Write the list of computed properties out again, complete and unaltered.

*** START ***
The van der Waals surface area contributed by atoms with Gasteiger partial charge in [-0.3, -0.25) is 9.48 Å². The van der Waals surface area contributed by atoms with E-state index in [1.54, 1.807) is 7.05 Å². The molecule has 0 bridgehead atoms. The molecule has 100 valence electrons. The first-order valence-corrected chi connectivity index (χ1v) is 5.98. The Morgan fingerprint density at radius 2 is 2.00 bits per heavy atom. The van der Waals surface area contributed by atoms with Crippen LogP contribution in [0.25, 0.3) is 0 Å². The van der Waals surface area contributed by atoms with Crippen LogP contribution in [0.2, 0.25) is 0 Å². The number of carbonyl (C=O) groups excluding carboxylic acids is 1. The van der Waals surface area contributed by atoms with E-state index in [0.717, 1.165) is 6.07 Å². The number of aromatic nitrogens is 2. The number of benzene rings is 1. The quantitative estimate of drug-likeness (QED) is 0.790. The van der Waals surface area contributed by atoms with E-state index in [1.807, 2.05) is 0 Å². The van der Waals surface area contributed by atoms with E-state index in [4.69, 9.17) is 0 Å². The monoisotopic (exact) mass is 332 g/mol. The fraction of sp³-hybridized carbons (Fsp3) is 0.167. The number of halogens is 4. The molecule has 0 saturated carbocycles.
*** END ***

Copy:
The van der Waals surface area contributed by atoms with Gasteiger partial charge in [-0.3, -0.25) is 9.48 Å². The van der Waals surface area contributed by atoms with E-state index in [1.54, 1.807) is 7.05 Å². The molecule has 0 bridgehead atoms. The molecule has 100 valence electrons. The first-order valence-corrected chi connectivity index (χ1v) is 5.98. The Morgan fingerprint density at radius 2 is 2.00 bits per heavy atom. The van der Waals surface area contributed by atoms with Crippen LogP contribution in [0.25, 0.3) is 0 Å². The van der Waals surface area contributed by atoms with Crippen LogP contribution in [0.2, 0.25) is 0 Å². The number of carbonyl (C=O) groups excluding carboxylic acids is 1. The van der Waals surface area contributed by atoms with E-state index in [0.717, 1.165) is 6.07 Å². The number of aromatic nitrogens is 2. The number of benzene rings is 1. The quantitative estimate of drug-likeness (QED) is 0.790. The van der Waals surface area contributed by atoms with E-state index in [1.807, 2.05) is 0 Å². The van der Waals surface area contributed by atoms with E-state index in [4.69, 9.17) is 0 Å². The monoisotopic (exact) mass is 332 g/mol. The fraction of sp³-hybridized carbons (Fsp3) is 0.167. The number of halogens is 4. The molecule has 0 saturated carbocycles.